WOODRUFF: So how did you tell them, finally?

Mr. MICCARELLI: I didn't tell them. The insurgents kind of let them know. My buddy Proctor(ph) and I were out on an observation point. We had cell phones. We could call home on cell phones from these observation points. So we're in the middle of Ramadi and you're calling, talking to your parents.

And so I called and said, hey dad, I'm just calling real quick to tell you I'm having a great Easter and things are fine and no problems. We're just kind of hanging out here. And one of our Humvees blew up a car bomb and fired a bunch of 50-caliber machine gun rounds at it.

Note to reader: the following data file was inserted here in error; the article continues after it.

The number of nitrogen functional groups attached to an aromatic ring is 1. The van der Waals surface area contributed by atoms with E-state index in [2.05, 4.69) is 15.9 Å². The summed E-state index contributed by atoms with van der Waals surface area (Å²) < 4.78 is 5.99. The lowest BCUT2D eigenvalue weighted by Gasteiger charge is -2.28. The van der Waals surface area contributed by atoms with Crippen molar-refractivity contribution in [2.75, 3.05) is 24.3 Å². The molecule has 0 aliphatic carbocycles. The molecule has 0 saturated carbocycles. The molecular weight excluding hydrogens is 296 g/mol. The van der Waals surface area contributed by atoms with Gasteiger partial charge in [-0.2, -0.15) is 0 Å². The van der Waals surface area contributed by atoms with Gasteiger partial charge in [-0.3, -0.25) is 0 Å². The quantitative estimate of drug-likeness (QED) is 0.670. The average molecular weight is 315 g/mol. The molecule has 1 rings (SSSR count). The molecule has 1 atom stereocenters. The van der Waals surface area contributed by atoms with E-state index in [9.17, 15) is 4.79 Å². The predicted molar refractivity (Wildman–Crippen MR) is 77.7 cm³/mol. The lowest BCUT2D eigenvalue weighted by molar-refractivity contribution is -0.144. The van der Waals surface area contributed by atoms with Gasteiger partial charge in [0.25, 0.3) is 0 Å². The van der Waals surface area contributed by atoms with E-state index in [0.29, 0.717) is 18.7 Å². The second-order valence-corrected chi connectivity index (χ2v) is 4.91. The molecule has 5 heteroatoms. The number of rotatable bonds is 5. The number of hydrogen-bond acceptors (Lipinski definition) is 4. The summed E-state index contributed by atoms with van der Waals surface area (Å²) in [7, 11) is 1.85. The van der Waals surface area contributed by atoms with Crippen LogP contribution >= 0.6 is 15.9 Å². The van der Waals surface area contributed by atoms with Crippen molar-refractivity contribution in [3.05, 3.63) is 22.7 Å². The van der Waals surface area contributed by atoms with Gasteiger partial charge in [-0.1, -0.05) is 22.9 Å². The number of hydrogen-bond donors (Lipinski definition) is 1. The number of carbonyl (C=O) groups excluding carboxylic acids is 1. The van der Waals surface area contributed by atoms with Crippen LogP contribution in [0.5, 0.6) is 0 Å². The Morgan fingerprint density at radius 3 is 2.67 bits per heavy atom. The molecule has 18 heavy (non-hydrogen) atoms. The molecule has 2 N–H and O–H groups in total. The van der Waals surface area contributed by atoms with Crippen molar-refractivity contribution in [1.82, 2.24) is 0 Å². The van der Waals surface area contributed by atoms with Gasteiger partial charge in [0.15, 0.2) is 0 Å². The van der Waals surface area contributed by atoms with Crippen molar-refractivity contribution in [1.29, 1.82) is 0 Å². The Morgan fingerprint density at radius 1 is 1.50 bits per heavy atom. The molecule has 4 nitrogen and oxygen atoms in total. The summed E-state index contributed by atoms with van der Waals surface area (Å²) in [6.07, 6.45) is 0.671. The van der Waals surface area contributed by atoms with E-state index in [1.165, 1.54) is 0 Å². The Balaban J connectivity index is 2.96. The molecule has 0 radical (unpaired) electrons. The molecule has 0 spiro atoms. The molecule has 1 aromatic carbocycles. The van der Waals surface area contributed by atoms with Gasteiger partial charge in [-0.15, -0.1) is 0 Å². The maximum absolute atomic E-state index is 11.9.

So in the background my father hears me talking about how great Easter is and then all of a sudden ba-ba-ba-ba-ba, he hears that in the background. And I said, yeah, we're testing weapons, Dad.

(Soundbite of explosion sound)

Mr. MICCARELLI: I'm like, I got to run, Dad, and I had to hang up.

WOODRUFF: So he got it when he heard that sound?

Mr. MICCARELLI: I called him back afterwards. I said, yeah, Dad, I'm fine, no problem. I told you we're just testing weapons. He's like, son, I was in the military. I know what's going on. I love you and please be careful.

(Soundbite of applause)

WOODRUFF: Nick Miccarelli came back from a war and became the political director in a pitched battle.

Unidentified Man #2: Curt, Curt, Curt, Curt…

WOODRUFF: This year in addition to being a co-chair of the College Republicans, he's a top staffer in a critical Pennsylvania race.

Representative CURT WELDON (Republican, Pennsylvania): Hey, fellas, thanks for being here.